LIFE of course continues in electronic form as one of the most popular photo sites of the web world. LIFE.com is a treasure trove of the current pictorial news of the day, as well as a rich mix of images from the archives of the magazine, many of which never saw ink on paper, and are only now just being published for the first time. I’m the guest editor at the site right now, and I had a wonderful opportunity to ramble a bit about my favorite LIFE shooters and their images. Check it out here. Also do a stint on holding cameras, and a section called “dynamic photography.”
The LIFE Guide is just that–a guide. It can take a newbie right from opening the box containing the new digital picture machine right through composition, light, lenses, and color. Predictably, given the author, it is not a dry, nuts and bolts account of f-stops and shutter speeds, but more of a mix of basic information, leavened with 30 years of field experience offering notions of when it is appropriate to bring that information into play, and fly by the “rules,” or just chuck the manual and go with your head and your heart.
It’s got lots of stuff….
Not to mention a fairly bent set of tips…..:-)
They did the smart thing of making it with a semi-hard cover, flexible but tough, and of a size that is fairly easy to stuff into a camera bag or backpack. I plow through basics such as aperture and shutter speed, rule of thirds, lens use, light and color, and even a bit about flash. It is, well, soup to nuts:-) Hoping to make the basics fun, and to keep folks who already have those basics tucked away in their noodles entertained and intrigued with field strategies, and lessons from a whole bunch of hard won (and lost) assignments.
Just caught up to this column by Ashley Gilbertson in the NYT, all about Tim Whelan pulling the plug on his tiny photo bookstore in Rockport, Me. Dang. Above is a portrait I did of Tim in his shop a number of years ago, with his beloved pooch, Maya. It is one of my favorite pix, understandably, ’cause the combo of the little shop and Tim’s company was irresistible.
It was a rite of passage as an instructor up at Maine Media Workshops. Finish your class, get paid, and go and leave a chunk of the check behind at Tim’s store. A wander (make that more of a shuffle, the place wasn’t very big) through the shelves and the stacks just made you feel good. It made you think, it made you wonder. It always ramped up my sense of curiosity about somebody else’s visual take on the world. You felt hemmed in by paper and ink, and that always felt good. And then there was Tim–easygoing, conversational, knowledgeable.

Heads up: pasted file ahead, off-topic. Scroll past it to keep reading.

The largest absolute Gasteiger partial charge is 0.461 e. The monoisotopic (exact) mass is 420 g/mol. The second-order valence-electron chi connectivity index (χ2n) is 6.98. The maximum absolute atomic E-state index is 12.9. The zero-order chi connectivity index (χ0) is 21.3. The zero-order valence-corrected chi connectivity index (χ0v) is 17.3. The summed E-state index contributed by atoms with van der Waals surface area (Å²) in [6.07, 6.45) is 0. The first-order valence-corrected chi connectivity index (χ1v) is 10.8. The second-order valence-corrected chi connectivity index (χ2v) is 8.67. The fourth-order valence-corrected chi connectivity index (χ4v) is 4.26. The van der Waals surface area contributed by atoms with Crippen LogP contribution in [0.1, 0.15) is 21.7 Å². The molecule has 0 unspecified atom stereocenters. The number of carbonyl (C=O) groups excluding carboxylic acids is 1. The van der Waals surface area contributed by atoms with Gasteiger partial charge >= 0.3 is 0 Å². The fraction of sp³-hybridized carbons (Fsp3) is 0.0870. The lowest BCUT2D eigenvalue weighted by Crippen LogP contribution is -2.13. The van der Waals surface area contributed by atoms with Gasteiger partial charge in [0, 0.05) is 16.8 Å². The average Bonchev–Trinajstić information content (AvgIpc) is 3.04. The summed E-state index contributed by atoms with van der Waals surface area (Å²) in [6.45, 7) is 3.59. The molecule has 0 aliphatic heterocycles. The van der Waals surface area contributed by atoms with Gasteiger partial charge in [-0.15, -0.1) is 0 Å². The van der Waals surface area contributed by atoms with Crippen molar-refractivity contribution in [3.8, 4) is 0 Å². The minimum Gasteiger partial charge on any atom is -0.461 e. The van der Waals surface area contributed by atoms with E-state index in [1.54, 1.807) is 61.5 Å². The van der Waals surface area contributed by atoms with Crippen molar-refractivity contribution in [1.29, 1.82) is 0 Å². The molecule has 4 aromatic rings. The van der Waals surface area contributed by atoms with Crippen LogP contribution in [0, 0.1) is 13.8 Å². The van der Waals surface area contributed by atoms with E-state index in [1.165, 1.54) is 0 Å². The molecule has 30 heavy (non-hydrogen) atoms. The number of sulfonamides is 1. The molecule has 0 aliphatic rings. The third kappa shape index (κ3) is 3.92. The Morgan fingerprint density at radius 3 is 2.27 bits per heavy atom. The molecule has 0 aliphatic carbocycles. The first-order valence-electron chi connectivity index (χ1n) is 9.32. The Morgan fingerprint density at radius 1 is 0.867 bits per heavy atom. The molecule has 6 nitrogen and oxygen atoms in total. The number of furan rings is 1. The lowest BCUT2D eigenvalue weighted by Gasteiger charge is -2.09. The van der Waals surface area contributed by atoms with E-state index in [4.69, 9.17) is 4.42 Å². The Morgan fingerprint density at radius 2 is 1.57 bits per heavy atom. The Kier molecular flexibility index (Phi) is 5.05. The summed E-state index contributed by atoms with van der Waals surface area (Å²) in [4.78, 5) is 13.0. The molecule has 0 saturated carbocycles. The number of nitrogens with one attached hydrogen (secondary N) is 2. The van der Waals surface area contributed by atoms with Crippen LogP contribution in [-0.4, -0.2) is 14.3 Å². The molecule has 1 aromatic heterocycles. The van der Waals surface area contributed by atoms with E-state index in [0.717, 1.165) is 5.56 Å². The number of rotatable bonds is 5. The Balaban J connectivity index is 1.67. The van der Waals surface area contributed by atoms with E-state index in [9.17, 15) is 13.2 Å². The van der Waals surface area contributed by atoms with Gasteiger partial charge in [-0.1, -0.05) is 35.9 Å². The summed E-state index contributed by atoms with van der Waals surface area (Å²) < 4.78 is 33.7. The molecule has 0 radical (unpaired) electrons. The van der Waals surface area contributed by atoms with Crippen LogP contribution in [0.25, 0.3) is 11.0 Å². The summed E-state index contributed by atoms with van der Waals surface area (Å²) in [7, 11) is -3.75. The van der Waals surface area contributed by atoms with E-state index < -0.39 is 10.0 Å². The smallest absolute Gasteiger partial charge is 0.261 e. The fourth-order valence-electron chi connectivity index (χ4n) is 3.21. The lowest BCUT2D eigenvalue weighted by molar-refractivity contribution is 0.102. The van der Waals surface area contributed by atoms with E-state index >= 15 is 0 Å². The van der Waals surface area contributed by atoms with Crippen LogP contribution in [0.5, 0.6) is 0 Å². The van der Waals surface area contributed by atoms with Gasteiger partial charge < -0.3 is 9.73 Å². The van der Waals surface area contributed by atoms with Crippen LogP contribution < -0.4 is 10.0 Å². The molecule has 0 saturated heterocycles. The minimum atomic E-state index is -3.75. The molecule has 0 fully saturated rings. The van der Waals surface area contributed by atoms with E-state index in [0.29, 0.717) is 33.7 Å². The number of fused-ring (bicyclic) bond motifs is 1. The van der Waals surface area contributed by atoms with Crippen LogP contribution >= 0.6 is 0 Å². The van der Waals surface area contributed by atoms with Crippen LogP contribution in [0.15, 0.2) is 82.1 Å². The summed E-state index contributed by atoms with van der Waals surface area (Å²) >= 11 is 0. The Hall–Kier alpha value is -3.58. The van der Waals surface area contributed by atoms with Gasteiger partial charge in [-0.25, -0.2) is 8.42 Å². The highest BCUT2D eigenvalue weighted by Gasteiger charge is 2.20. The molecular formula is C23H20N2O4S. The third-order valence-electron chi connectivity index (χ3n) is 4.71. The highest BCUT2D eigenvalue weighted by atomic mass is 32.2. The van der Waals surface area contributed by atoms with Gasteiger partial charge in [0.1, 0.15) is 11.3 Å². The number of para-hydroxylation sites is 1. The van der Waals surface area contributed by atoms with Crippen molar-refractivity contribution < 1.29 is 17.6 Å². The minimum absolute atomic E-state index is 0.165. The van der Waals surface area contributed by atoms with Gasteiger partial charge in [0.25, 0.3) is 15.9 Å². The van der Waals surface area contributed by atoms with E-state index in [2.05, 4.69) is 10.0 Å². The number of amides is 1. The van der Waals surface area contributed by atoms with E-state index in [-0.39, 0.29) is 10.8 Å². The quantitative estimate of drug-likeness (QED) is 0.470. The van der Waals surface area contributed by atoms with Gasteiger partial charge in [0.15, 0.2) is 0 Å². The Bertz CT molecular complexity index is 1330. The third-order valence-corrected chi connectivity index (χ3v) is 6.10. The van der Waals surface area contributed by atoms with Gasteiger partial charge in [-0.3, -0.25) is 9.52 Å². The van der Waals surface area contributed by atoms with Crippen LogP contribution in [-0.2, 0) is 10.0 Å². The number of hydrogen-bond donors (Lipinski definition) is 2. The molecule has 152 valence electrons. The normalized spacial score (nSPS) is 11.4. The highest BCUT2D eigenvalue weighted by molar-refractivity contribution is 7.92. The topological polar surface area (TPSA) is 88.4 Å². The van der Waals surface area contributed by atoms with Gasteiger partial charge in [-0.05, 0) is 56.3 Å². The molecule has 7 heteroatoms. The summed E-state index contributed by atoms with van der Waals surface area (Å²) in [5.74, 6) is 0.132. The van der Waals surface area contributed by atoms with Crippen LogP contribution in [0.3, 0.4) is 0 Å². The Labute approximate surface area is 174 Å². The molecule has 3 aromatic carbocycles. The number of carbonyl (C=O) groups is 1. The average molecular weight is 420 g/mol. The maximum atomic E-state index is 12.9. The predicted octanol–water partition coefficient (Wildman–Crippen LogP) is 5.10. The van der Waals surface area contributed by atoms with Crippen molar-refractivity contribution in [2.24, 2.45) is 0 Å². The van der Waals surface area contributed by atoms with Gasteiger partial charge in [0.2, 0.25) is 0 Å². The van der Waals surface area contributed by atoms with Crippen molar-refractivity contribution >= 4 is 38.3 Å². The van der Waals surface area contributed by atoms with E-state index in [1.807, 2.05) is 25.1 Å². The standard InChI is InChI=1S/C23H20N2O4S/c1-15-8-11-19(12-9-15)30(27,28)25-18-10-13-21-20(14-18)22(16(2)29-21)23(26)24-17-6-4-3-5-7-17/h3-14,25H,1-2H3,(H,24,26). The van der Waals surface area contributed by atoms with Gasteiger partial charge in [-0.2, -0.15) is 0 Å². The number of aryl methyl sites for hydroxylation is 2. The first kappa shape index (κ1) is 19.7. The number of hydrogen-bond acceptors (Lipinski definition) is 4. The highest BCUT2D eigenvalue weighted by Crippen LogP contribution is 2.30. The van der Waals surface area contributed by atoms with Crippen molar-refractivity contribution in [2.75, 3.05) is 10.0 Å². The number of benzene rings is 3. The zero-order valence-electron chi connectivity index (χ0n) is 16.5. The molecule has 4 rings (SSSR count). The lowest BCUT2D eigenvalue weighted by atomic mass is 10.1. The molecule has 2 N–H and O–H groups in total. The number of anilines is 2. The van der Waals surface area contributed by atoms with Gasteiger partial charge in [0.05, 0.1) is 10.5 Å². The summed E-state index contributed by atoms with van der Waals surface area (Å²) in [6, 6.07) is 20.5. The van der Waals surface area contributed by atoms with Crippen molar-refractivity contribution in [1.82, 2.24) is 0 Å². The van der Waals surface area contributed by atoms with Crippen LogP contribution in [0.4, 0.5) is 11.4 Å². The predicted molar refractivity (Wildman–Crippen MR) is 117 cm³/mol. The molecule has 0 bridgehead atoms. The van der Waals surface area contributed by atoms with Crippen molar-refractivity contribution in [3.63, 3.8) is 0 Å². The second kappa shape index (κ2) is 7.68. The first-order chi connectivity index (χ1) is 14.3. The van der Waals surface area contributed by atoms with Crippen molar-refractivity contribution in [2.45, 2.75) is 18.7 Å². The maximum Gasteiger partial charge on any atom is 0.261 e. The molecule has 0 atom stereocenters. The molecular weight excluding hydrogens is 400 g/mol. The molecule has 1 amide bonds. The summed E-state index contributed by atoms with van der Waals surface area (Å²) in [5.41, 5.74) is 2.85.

To say it was like taking a step away from the madding world is a bit redundant, because if you are in Rockport, Me., you’ve already taken that step. It was, however, quiet time, which is always in short supply. Contemplative. Dare I say, kinda like going to church–but much more fun.
I would take my classes there all the time, and, per above, Tim was always a willing and wonderful subject for a lighting demo. Ironically, I put this pic in a new book I just wrote for LIFE, as an example of an environmental portrait, a face in a place.
I can’t feel bad for Tim. He ran a wonderful shop, and I’m sure, has great friends and memories that stem from doing so. From the article, it seems like he is making a sensible move to greener economic pastures.
I just feel bad for the rest of us. Ever walk down the street in a howler of a storm, winds pummeling you like you’re a speed bag, rain flooding your glasses, stinging your skin, ruining your clothes, and just making misery out of everything? (If you’re a freelance photog, you take this walk everyday, even if you don’t know it.) You get inside, close the door, the winds abate, the noise recedes, and you just stand there, thankful for the quiet? (Except of course, for the sound of you, dripping on the carpet.)
That was Tim’s shop, to me. An easy place, apart from the storm. In a way, his photo bookstore was like a good photo. Gave you pause. Made you think. Welcomed you in. Started a conversation, at least in your head. His shelves were filled with reminders of why we do this. I’ll miss it.
LIFE is strange, right? And wonderful. It is, “Life Its Own Self,” as Dan Jenkins once famously wrote. I shot my first job for the venerable picture magazine that was once everybody’s TV in 1984. Became a staff photographer in 1994. Last one in a series of 90 staffers. Now, 26 years after my first frame, I just finished another project that, I’m proud to say, goes to print sporting that famous red and white logo.